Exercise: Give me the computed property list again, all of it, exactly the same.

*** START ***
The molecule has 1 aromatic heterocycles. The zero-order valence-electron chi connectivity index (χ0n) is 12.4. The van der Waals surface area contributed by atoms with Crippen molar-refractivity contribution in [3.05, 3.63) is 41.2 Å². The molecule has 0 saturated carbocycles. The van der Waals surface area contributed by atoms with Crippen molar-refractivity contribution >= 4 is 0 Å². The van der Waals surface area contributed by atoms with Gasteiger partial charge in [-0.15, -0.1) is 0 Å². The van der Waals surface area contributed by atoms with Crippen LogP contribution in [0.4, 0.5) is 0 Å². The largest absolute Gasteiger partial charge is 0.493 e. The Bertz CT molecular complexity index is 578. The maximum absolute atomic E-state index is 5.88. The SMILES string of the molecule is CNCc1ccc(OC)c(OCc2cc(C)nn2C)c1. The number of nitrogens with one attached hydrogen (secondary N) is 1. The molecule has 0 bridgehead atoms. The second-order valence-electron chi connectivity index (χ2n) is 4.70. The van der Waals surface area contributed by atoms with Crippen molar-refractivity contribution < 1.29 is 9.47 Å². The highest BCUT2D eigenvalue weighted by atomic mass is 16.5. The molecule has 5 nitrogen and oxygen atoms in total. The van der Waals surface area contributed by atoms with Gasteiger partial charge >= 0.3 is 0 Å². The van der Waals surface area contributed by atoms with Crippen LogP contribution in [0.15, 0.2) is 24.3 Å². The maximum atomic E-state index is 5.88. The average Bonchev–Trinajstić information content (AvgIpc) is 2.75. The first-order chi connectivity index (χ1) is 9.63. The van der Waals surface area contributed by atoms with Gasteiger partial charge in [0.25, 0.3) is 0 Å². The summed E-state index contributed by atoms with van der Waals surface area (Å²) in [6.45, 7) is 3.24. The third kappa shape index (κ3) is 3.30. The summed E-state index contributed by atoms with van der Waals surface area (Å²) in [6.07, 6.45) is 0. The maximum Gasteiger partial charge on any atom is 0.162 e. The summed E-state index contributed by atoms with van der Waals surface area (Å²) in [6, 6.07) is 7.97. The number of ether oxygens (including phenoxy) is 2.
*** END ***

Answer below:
The molecule has 1 aromatic heterocycles. The zero-order valence-electron chi connectivity index (χ0n) is 12.4. The van der Waals surface area contributed by atoms with Crippen molar-refractivity contribution in [3.05, 3.63) is 41.2 Å². The molecule has 0 saturated carbocycles. The van der Waals surface area contributed by atoms with Crippen molar-refractivity contribution >= 4 is 0 Å². The van der Waals surface area contributed by atoms with Gasteiger partial charge in [-0.15, -0.1) is 0 Å². The van der Waals surface area contributed by atoms with Crippen LogP contribution in [0.4, 0.5) is 0 Å². The largest absolute Gasteiger partial charge is 0.493 e. The Bertz CT molecular complexity index is 578. The maximum absolute atomic E-state index is 5.88. The SMILES string of the molecule is CNCc1ccc(OC)c(OCc2cc(C)nn2C)c1. The number of nitrogens with one attached hydrogen (secondary N) is 1. The molecule has 0 bridgehead atoms. The second-order valence-electron chi connectivity index (χ2n) is 4.70. The van der Waals surface area contributed by atoms with Crippen molar-refractivity contribution < 1.29 is 9.47 Å². The highest BCUT2D eigenvalue weighted by atomic mass is 16.5. The molecule has 5 nitrogen and oxygen atoms in total. The van der Waals surface area contributed by atoms with Gasteiger partial charge >= 0.3 is 0 Å². The van der Waals surface area contributed by atoms with Crippen LogP contribution in [0.15, 0.2) is 24.3 Å². The maximum atomic E-state index is 5.88. The average Bonchev–Trinajstić information content (AvgIpc) is 2.75. The first-order chi connectivity index (χ1) is 9.63. The van der Waals surface area contributed by atoms with Gasteiger partial charge in [0.25, 0.3) is 0 Å². The summed E-state index contributed by atoms with van der Waals surface area (Å²) in [6.45, 7) is 3.24. The third kappa shape index (κ3) is 3.30. The summed E-state index contributed by atoms with van der Waals surface area (Å²) in [6.07, 6.45) is 0. The maximum Gasteiger partial charge on any atom is 0.162 e. The summed E-state index contributed by atoms with van der Waals surface area (Å²) in [6, 6.07) is 7.97. The number of ether oxygens (including phenoxy) is 2.